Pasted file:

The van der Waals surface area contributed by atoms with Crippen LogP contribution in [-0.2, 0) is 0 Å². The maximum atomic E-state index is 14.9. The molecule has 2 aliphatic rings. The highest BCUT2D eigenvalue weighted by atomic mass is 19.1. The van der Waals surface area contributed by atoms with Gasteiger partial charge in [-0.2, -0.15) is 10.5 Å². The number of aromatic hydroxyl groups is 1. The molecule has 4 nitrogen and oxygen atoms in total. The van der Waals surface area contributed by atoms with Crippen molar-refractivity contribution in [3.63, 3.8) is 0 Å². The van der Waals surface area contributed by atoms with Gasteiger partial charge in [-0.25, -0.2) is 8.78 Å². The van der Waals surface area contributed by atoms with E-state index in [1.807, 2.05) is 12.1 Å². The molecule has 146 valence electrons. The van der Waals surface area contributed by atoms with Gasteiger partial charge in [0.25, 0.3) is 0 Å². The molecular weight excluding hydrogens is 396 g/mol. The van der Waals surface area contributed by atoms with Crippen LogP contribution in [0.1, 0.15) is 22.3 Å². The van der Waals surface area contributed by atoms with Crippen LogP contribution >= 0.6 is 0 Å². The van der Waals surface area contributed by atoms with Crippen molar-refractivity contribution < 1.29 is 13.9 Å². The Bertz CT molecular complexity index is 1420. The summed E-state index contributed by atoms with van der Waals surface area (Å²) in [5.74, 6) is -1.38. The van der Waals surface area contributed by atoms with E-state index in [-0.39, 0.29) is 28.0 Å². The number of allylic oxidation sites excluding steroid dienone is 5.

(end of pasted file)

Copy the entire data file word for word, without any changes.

The van der Waals surface area contributed by atoms with Crippen LogP contribution in [-0.2, 0) is 0 Å². The maximum atomic E-state index is 14.9. The molecule has 2 aliphatic rings. The highest BCUT2D eigenvalue weighted by atomic mass is 19.1. The van der Waals surface area contributed by atoms with Gasteiger partial charge in [-0.2, -0.15) is 10.5 Å². The number of aromatic hydroxyl groups is 1. The molecule has 4 nitrogen and oxygen atoms in total. The van der Waals surface area contributed by atoms with Crippen molar-refractivity contribution in [3.63, 3.8) is 0 Å². The van der Waals surface area contributed by atoms with Gasteiger partial charge in [-0.25, -0.2) is 8.78 Å². The van der Waals surface area contributed by atoms with E-state index in [1.807, 2.05) is 12.1 Å². The molecule has 146 valence electrons. The van der Waals surface area contributed by atoms with Gasteiger partial charge in [0.25, 0.3) is 0 Å². The molecular weight excluding hydrogens is 396 g/mol. The van der Waals surface area contributed by atoms with Crippen LogP contribution in [0.1, 0.15) is 22.3 Å². The van der Waals surface area contributed by atoms with Crippen LogP contribution >= 0.6 is 0 Å². The van der Waals surface area contributed by atoms with Crippen molar-refractivity contribution < 1.29 is 13.9 Å². The Bertz CT molecular complexity index is 1420. The summed E-state index contributed by atoms with van der Waals surface area (Å²) in [5.74, 6) is -1.38. The van der Waals surface area contributed by atoms with E-state index in [-0.39, 0.29) is 28.0 Å². The number of allylic oxidation sites excluding steroid dienone is 5.